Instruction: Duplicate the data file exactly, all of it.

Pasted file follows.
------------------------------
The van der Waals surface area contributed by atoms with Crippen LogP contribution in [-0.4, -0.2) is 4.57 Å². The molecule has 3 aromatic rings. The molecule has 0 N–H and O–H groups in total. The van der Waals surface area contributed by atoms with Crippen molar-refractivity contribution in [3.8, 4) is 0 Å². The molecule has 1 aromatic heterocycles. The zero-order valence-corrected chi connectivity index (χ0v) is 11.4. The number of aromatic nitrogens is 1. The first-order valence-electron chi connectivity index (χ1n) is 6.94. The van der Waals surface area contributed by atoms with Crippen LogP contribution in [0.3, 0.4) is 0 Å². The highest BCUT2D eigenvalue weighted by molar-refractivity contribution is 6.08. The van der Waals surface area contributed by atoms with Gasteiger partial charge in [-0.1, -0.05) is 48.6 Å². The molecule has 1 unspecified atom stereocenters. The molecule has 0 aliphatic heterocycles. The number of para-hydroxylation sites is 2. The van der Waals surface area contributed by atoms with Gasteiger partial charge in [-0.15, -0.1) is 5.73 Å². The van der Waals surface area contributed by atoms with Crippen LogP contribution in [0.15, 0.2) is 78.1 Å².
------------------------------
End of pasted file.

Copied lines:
The van der Waals surface area contributed by atoms with Crippen LogP contribution in [-0.4, -0.2) is 4.57 Å². The molecule has 3 aromatic rings. The molecule has 0 N–H and O–H groups in total. The van der Waals surface area contributed by atoms with Crippen molar-refractivity contribution in [3.8, 4) is 0 Å². The molecule has 1 aromatic heterocycles. The zero-order valence-corrected chi connectivity index (χ0v) is 11.4. The number of aromatic nitrogens is 1. The first-order valence-electron chi connectivity index (χ1n) is 6.94. The van der Waals surface area contributed by atoms with Crippen LogP contribution in [0.3, 0.4) is 0 Å². The highest BCUT2D eigenvalue weighted by molar-refractivity contribution is 6.08. The van der Waals surface area contributed by atoms with Gasteiger partial charge in [-0.1, -0.05) is 48.6 Å². The molecule has 1 unspecified atom stereocenters. The molecule has 0 aliphatic heterocycles. The number of para-hydroxylation sites is 2. The van der Waals surface area contributed by atoms with Gasteiger partial charge in [-0.15, -0.1) is 5.73 Å². The van der Waals surface area contributed by atoms with Crippen LogP contribution in [0.15, 0.2) is 78.1 Å².